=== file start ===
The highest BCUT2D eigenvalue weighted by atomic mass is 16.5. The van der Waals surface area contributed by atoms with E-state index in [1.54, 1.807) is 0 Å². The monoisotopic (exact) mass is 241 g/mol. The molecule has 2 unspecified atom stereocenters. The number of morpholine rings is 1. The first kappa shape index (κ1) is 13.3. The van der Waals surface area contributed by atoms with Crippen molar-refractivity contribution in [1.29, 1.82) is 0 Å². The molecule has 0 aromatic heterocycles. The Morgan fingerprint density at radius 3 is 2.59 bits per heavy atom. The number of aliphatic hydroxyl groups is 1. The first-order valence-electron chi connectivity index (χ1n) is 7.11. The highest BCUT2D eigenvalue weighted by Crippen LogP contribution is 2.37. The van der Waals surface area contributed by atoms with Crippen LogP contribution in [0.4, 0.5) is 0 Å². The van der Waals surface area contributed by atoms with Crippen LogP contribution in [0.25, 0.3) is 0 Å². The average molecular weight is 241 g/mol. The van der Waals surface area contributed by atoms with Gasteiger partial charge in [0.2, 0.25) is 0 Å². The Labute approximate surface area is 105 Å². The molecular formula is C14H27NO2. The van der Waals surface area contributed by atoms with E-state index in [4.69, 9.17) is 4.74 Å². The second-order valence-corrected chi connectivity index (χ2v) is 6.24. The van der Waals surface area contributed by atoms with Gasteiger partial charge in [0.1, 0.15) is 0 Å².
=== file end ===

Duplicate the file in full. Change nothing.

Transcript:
The highest BCUT2D eigenvalue weighted by atomic mass is 16.5. The van der Waals surface area contributed by atoms with E-state index in [1.54, 1.807) is 0 Å². The monoisotopic (exact) mass is 241 g/mol. The molecule has 2 unspecified atom stereocenters. The number of morpholine rings is 1. The first kappa shape index (κ1) is 13.3. The van der Waals surface area contributed by atoms with Crippen molar-refractivity contribution in [1.29, 1.82) is 0 Å². The molecule has 0 aromatic heterocycles. The Morgan fingerprint density at radius 3 is 2.59 bits per heavy atom. The number of aliphatic hydroxyl groups is 1. The first-order valence-electron chi connectivity index (χ1n) is 7.11. The highest BCUT2D eigenvalue weighted by Crippen LogP contribution is 2.37. The van der Waals surface area contributed by atoms with Crippen LogP contribution in [0.4, 0.5) is 0 Å². The van der Waals surface area contributed by atoms with Crippen LogP contribution in [0.25, 0.3) is 0 Å². The average molecular weight is 241 g/mol. The van der Waals surface area contributed by atoms with Gasteiger partial charge in [0.2, 0.25) is 0 Å². The Labute approximate surface area is 105 Å². The molecular formula is C14H27NO2. The van der Waals surface area contributed by atoms with E-state index in [4.69, 9.17) is 4.74 Å². The second-order valence-corrected chi connectivity index (χ2v) is 6.24. The van der Waals surface area contributed by atoms with Gasteiger partial charge in [0.1, 0.15) is 0 Å².